Assessing the association between periodontitis and prematur
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Premature delivery is among the leading causes of perinatal mortality and morbidity in developed societies, which is an important obstetrics problem. Maternal periodontitis is a prevalent condition that has been suspected to be associated with adverse pregnancy outcomes such as premature birth. However, there are still conflicting results about this possible relationship, therefore this study was designed to test the association between maternal periodontitis and premature birth. This study also provides information about a new screening tool recommended for use by nurses and midwives to screen for periodontal diseases during antenatal consultations in order to improve the health of mothers and children.

A total of 555 women in the postpartum period were enrolled in the study. Cases and controls were enrolled in a ratio of 1:2; each enrolled case of preterm birth was followed by 2 unmatched control subjects that were next on the register and who delivered at term gestation. A total of 185 cases of preterm deliveries and 370 controls of term delivery were enrolled in the study.

Multivariate regression analysis was used and the independent variables were hierarchically entered in three groups: The first group involved demographic variables that were put in the regression model as Step 1. The second group was made up of other potential risk factors that were placed in the regression model as the second step. Periodontitis was entered in the final regression step, as it was hypothesized as the main predictor variable.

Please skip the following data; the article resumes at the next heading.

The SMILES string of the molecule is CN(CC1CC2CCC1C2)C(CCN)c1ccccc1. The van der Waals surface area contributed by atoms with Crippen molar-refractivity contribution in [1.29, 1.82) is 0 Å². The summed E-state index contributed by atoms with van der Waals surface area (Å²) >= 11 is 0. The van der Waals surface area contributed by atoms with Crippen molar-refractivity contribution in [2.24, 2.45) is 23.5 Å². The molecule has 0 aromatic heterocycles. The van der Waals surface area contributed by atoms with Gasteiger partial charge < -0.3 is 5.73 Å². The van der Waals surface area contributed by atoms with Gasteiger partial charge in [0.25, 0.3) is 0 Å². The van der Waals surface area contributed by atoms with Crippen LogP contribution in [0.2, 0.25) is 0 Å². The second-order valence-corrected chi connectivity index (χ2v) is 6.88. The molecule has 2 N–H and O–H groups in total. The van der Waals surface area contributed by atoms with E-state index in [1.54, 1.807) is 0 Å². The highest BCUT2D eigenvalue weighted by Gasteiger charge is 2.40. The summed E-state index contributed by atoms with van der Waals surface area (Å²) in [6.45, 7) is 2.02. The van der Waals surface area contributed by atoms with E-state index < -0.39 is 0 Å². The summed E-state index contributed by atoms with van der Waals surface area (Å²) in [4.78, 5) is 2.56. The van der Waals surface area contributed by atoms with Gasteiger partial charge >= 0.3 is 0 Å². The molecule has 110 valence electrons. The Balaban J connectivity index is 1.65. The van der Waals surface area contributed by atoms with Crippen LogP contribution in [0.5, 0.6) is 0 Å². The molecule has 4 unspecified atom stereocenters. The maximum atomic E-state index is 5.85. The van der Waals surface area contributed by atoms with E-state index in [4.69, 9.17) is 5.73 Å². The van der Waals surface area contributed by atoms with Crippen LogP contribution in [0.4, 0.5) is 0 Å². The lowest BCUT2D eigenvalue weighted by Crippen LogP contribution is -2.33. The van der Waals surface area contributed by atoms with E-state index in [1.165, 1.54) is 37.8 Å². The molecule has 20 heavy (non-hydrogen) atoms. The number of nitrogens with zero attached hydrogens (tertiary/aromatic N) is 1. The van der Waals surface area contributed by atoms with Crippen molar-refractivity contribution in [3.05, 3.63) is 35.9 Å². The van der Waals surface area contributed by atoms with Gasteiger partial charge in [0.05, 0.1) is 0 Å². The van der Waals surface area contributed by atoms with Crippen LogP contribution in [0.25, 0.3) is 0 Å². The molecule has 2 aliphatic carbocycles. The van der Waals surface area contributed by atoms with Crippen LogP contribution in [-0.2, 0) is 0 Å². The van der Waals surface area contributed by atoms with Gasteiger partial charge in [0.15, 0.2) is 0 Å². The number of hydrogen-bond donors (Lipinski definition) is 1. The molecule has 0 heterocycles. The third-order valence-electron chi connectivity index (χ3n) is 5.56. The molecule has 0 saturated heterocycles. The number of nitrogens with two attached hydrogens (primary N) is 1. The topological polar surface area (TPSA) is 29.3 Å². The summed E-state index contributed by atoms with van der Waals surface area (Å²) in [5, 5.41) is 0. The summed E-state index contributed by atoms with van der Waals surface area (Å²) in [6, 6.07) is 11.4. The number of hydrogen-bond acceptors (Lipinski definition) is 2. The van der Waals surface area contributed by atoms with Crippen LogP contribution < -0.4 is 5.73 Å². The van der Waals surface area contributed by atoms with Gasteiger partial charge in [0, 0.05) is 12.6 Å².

Results:
-- A statistically significant association was found between periodontitis and premature birth.

-- Women who had periodontitis had 6 times the odds of giving birth to premature birth infants compared to women who had no periodontitis.

Conclusively, the study results indicate that periodontitis is strongly associated with premature birth. Preventive solutions including the use of a periodontitis screening tool for nurses and midwives during antenatal care consultations, are highly recommended.

Source: https://bmcpregnancychildbirth.biomedcentral.com/articles/10.1186/s12884-021-03700-0
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